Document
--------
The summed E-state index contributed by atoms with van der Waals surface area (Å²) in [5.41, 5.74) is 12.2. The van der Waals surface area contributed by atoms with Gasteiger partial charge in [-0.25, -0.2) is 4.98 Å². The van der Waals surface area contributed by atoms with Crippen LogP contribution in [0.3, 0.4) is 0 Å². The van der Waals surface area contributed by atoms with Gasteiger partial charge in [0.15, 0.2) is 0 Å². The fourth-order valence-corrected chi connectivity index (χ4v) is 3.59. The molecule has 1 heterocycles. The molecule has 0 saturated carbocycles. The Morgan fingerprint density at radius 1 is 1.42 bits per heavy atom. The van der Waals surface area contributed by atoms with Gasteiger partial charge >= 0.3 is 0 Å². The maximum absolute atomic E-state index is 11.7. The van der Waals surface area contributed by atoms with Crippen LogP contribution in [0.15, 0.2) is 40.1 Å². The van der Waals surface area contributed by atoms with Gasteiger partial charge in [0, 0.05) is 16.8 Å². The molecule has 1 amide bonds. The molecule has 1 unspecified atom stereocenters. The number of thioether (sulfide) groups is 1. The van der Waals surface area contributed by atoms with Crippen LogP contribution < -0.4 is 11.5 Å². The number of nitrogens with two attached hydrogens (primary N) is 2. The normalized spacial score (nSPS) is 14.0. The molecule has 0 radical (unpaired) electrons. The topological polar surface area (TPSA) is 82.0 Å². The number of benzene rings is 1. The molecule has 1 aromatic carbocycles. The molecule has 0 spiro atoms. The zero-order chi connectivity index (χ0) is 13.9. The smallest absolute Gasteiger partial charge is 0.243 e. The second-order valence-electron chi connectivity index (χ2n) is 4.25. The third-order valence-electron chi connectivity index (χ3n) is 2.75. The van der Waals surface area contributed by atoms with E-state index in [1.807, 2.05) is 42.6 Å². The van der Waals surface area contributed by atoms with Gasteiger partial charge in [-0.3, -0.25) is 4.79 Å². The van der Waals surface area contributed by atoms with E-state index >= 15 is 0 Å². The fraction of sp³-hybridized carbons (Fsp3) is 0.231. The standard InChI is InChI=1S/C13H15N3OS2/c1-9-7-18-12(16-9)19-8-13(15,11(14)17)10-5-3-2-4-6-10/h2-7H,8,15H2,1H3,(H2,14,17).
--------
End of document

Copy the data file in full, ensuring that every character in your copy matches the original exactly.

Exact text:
The summed E-state index contributed by atoms with van der Waals surface area (Å²) in [5.41, 5.74) is 12.2. The van der Waals surface area contributed by atoms with Gasteiger partial charge in [-0.25, -0.2) is 4.98 Å². The van der Waals surface area contributed by atoms with Crippen LogP contribution in [0.3, 0.4) is 0 Å². The van der Waals surface area contributed by atoms with Gasteiger partial charge in [0.15, 0.2) is 0 Å². The fourth-order valence-corrected chi connectivity index (χ4v) is 3.59. The molecule has 1 heterocycles. The molecule has 0 saturated carbocycles. The Morgan fingerprint density at radius 1 is 1.42 bits per heavy atom. The van der Waals surface area contributed by atoms with Gasteiger partial charge >= 0.3 is 0 Å². The maximum absolute atomic E-state index is 11.7. The van der Waals surface area contributed by atoms with Crippen LogP contribution in [0.15, 0.2) is 40.1 Å². The van der Waals surface area contributed by atoms with Gasteiger partial charge in [0, 0.05) is 16.8 Å². The molecule has 1 amide bonds. The molecule has 1 unspecified atom stereocenters. The number of thioether (sulfide) groups is 1. The van der Waals surface area contributed by atoms with Crippen LogP contribution < -0.4 is 11.5 Å². The number of nitrogens with two attached hydrogens (primary N) is 2. The normalized spacial score (nSPS) is 14.0. The molecule has 0 radical (unpaired) electrons. The topological polar surface area (TPSA) is 82.0 Å². The number of benzene rings is 1. The molecule has 1 aromatic carbocycles. The molecule has 0 spiro atoms. The zero-order chi connectivity index (χ0) is 13.9. The smallest absolute Gasteiger partial charge is 0.243 e. The second-order valence-electron chi connectivity index (χ2n) is 4.25. The third-order valence-electron chi connectivity index (χ3n) is 2.75. The van der Waals surface area contributed by atoms with E-state index in [1.807, 2.05) is 42.6 Å². The van der Waals surface area contributed by atoms with Gasteiger partial charge in [-0.3, -0.25) is 4.79 Å². The van der Waals surface area contributed by atoms with E-state index >= 15 is 0 Å². The fraction of sp³-hybridized carbons (Fsp3) is 0.231. The standard InChI is InChI=1S/C13H15N3OS2/c1-9-7-18-12(16-9)19-8-13(15,11(14)17)10-5-3-2-4-6-10/h2-7H,8,15H2,1H3,(H2,14,17).